Contact: Sheila Vossler

Monday, August 14, 2006

Location, Location, Location...

Small Episcopal Churches: Geographic Distribution

Where are the greatest number of small Episcopal Churches located? While one may intuitively think of small church as synonymous with rural country location, in the Episcopal Church this is simply not true. Surprisingly, a review of the 2004 Parochial Report finds that the Diocese of New York has the greatest number of small churches! Second to New York is the Diocese of Albany, and third is South Dakota.

When Small Churches are grouped by Province, Province IV (which includes the Diocese of Alabama, Atlanta, Central Florida, Central Gulf Coast, East Carolina, East Tennessee, Florida, Georgia, Kentucky, Lexington, Louisiana, Mississippi,, North Carolina, South Carolina, Southeast Florida, Southwest Florida, Tennessee, Upper South Carolina, West Tennessee, and Western North Carolina) contains the greatest number. Province III ( Bethlehem, Central Pennsylvania, Delaware, Easton, Maryland, Northwestern Pennsylvania, Pennsylvania, Pittsburgh, Southern Virginia,, Southwestern Virginia, Virginia, Washington and West Virginia) is second, and Province II (Albany, Central New York, Churches in Europe, Haiti, Long Island, New Jersey, New York, Newark, Rochester,, Virgin Islands, and Western New York) is third. Nearly half of all small Episcopal Churches are located with in these three Provinces.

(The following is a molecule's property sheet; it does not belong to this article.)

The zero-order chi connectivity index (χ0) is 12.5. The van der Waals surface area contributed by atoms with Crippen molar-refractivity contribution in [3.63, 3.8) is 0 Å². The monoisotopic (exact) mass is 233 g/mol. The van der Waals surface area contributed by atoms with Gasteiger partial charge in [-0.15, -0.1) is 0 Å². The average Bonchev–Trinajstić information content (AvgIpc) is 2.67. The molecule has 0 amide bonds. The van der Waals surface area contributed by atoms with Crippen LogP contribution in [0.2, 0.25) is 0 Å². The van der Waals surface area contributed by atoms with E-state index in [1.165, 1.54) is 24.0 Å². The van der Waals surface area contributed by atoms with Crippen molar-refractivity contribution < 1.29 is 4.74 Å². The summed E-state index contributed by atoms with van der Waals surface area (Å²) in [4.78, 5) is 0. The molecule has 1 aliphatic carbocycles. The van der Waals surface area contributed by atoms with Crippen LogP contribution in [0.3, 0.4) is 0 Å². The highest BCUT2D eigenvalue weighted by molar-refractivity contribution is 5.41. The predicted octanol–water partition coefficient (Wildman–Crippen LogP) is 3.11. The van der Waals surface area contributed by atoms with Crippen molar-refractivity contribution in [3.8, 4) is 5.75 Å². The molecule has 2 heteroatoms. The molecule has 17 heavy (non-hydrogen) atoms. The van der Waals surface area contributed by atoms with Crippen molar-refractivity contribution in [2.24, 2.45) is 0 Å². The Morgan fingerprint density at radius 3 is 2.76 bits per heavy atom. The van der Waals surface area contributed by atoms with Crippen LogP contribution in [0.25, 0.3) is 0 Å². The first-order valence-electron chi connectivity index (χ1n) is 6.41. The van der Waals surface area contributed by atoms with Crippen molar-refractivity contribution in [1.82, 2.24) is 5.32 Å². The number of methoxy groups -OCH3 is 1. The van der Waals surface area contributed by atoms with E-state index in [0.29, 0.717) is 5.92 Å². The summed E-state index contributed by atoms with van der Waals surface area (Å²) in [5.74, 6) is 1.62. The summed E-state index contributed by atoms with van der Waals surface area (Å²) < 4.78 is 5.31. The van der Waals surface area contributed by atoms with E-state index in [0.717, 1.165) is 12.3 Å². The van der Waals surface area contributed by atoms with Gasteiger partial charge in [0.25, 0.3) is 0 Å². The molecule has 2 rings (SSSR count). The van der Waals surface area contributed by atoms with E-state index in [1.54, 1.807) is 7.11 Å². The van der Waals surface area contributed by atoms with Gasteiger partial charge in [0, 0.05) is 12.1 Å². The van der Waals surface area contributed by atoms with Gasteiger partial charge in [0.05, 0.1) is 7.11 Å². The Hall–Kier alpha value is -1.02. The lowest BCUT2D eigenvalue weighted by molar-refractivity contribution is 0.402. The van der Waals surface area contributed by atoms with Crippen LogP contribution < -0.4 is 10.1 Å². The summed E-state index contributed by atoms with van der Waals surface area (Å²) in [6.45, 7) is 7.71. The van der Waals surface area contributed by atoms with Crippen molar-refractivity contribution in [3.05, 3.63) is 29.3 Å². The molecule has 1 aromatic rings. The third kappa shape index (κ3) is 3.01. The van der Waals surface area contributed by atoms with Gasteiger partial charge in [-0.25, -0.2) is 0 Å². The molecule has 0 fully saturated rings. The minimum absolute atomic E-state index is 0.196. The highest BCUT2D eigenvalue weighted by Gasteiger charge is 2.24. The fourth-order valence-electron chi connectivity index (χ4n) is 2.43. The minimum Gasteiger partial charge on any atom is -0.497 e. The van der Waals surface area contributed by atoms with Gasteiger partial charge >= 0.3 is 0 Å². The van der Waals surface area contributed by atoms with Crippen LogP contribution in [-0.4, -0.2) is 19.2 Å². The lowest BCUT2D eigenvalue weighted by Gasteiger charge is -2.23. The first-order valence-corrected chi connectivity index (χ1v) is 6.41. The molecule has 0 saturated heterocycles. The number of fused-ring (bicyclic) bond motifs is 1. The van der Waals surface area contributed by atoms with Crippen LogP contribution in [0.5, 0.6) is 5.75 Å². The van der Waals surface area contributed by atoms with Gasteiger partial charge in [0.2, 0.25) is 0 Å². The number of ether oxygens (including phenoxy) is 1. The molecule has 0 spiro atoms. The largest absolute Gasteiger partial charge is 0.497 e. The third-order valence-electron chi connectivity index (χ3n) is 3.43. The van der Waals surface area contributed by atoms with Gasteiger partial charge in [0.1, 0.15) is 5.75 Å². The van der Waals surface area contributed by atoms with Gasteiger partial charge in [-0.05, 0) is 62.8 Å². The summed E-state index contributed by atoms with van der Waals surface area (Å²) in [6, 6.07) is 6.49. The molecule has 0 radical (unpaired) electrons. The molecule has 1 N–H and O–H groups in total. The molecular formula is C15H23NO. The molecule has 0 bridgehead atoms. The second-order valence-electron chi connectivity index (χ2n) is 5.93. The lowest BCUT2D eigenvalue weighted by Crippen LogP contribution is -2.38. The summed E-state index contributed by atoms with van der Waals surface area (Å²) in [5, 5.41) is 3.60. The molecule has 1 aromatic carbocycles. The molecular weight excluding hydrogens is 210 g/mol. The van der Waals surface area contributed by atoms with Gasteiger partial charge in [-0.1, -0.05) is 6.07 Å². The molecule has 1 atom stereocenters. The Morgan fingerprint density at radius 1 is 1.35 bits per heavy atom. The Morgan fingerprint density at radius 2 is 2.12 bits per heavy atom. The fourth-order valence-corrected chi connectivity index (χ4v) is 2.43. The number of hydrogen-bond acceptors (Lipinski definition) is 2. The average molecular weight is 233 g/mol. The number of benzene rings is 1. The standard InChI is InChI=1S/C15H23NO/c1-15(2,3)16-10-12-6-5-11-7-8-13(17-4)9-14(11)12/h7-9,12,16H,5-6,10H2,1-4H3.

This information is relevant because it dispels some of the misconceptions and common myths surrounding the small church. By defining the locations of our small churches by fact rather than intuition, we are better able to identify and address small church issues. Therefore, in looking over the diocesan and provincial distribution, what new avenues for small church development are suggested?

Monday, August 07, 2006

Adapting To Change: Creative Funding Suggestions for Small Church Outreach